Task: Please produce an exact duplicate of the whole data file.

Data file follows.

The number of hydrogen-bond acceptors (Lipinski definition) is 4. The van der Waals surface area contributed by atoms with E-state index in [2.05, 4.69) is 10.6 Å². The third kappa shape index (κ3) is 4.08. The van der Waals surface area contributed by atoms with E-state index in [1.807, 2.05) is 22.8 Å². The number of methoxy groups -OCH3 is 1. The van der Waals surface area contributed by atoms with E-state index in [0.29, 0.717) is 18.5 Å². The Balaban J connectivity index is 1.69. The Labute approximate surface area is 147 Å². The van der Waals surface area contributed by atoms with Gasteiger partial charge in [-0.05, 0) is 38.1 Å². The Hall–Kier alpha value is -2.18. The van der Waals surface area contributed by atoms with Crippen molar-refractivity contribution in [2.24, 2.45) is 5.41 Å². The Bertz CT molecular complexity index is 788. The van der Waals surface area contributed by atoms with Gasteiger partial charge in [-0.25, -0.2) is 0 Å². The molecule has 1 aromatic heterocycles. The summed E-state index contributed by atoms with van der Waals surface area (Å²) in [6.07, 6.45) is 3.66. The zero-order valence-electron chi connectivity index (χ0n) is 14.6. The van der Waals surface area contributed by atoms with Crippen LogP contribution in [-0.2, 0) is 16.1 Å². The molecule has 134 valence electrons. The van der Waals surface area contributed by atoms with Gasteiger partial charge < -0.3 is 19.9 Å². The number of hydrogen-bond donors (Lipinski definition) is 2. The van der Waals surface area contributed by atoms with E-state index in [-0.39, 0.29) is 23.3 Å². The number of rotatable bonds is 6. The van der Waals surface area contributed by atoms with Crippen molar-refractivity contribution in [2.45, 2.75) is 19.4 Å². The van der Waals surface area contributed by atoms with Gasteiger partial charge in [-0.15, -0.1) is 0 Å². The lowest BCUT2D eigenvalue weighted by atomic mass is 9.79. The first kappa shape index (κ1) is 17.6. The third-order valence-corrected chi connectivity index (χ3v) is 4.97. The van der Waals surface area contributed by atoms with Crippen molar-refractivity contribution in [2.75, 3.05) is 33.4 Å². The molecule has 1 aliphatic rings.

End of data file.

The number of hydrogen-bond acceptors (Lipinski definition) is 4. The van der Waals surface area contributed by atoms with E-state index in [2.05, 4.69) is 10.6 Å². The third kappa shape index (κ3) is 4.08. The van der Waals surface area contributed by atoms with E-state index in [1.807, 2.05) is 22.8 Å². The number of methoxy groups -OCH3 is 1. The van der Waals surface area contributed by atoms with E-state index in [0.29, 0.717) is 18.5 Å². The Balaban J connectivity index is 1.69. The Labute approximate surface area is 147 Å². The van der Waals surface area contributed by atoms with Gasteiger partial charge in [-0.05, 0) is 38.1 Å². The Hall–Kier alpha value is -2.18. The van der Waals surface area contributed by atoms with Crippen molar-refractivity contribution in [2.24, 2.45) is 5.41 Å². The Bertz CT molecular complexity index is 788. The van der Waals surface area contributed by atoms with Gasteiger partial charge in [-0.25, -0.2) is 0 Å². The molecule has 1 aromatic heterocycles. The summed E-state index contributed by atoms with van der Waals surface area (Å²) in [6.07, 6.45) is 3.66. The zero-order valence-electron chi connectivity index (χ0n) is 14.6. The van der Waals surface area contributed by atoms with Crippen LogP contribution in [-0.2, 0) is 16.1 Å². The molecule has 134 valence electrons. The van der Waals surface area contributed by atoms with Gasteiger partial charge < -0.3 is 19.9 Å². The number of hydrogen-bond donors (Lipinski definition) is 2. The van der Waals surface area contributed by atoms with E-state index in [-0.39, 0.29) is 23.3 Å². The number of rotatable bonds is 6. The van der Waals surface area contributed by atoms with Crippen molar-refractivity contribution in [2.45, 2.75) is 19.4 Å². The van der Waals surface area contributed by atoms with Gasteiger partial charge in [-0.15, -0.1) is 0 Å². The lowest BCUT2D eigenvalue weighted by atomic mass is 9.79. The first kappa shape index (κ1) is 17.6. The third-order valence-corrected chi connectivity index (χ3v) is 4.97. The van der Waals surface area contributed by atoms with Crippen molar-refractivity contribution in [2.75, 3.05) is 33.4 Å². The molecule has 1 aliphatic rings.